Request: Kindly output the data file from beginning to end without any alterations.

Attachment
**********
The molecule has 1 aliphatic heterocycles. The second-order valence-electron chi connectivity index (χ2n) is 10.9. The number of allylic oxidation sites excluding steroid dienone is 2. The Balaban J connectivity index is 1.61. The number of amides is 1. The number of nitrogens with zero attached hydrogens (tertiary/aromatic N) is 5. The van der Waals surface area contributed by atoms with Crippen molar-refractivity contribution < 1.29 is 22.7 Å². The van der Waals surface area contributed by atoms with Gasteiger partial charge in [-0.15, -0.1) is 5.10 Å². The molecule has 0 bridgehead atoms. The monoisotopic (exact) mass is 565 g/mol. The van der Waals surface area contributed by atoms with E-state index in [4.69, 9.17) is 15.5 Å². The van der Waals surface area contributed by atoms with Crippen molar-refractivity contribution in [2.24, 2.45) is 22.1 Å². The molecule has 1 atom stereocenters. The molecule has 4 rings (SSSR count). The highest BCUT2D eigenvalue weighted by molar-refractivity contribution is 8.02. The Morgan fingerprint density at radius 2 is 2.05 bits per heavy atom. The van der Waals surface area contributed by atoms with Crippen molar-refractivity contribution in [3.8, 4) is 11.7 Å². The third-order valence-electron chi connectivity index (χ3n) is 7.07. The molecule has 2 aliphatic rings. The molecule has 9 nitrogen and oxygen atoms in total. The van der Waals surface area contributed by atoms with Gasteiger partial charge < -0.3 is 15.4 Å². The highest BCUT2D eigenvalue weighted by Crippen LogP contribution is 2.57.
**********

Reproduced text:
The molecule has 1 aliphatic heterocycles. The second-order valence-electron chi connectivity index (χ2n) is 10.9. The number of allylic oxidation sites excluding steroid dienone is 2. The Balaban J connectivity index is 1.61. The number of amides is 1. The number of nitrogens with zero attached hydrogens (tertiary/aromatic N) is 5. The van der Waals surface area contributed by atoms with Crippen molar-refractivity contribution < 1.29 is 22.7 Å². The van der Waals surface area contributed by atoms with Gasteiger partial charge in [-0.15, -0.1) is 5.10 Å². The molecule has 0 bridgehead atoms. The monoisotopic (exact) mass is 565 g/mol. The van der Waals surface area contributed by atoms with E-state index in [4.69, 9.17) is 15.5 Å². The van der Waals surface area contributed by atoms with Crippen molar-refractivity contribution in [2.24, 2.45) is 22.1 Å². The molecule has 1 atom stereocenters. The molecule has 4 rings (SSSR count). The highest BCUT2D eigenvalue weighted by molar-refractivity contribution is 8.02. The Morgan fingerprint density at radius 2 is 2.05 bits per heavy atom. The van der Waals surface area contributed by atoms with Crippen molar-refractivity contribution in [3.8, 4) is 11.7 Å². The third-order valence-electron chi connectivity index (χ3n) is 7.07. The molecule has 2 aliphatic rings. The molecule has 9 nitrogen and oxygen atoms in total. The van der Waals surface area contributed by atoms with Gasteiger partial charge < -0.3 is 15.4 Å². The highest BCUT2D eigenvalue weighted by Crippen LogP contribution is 2.57.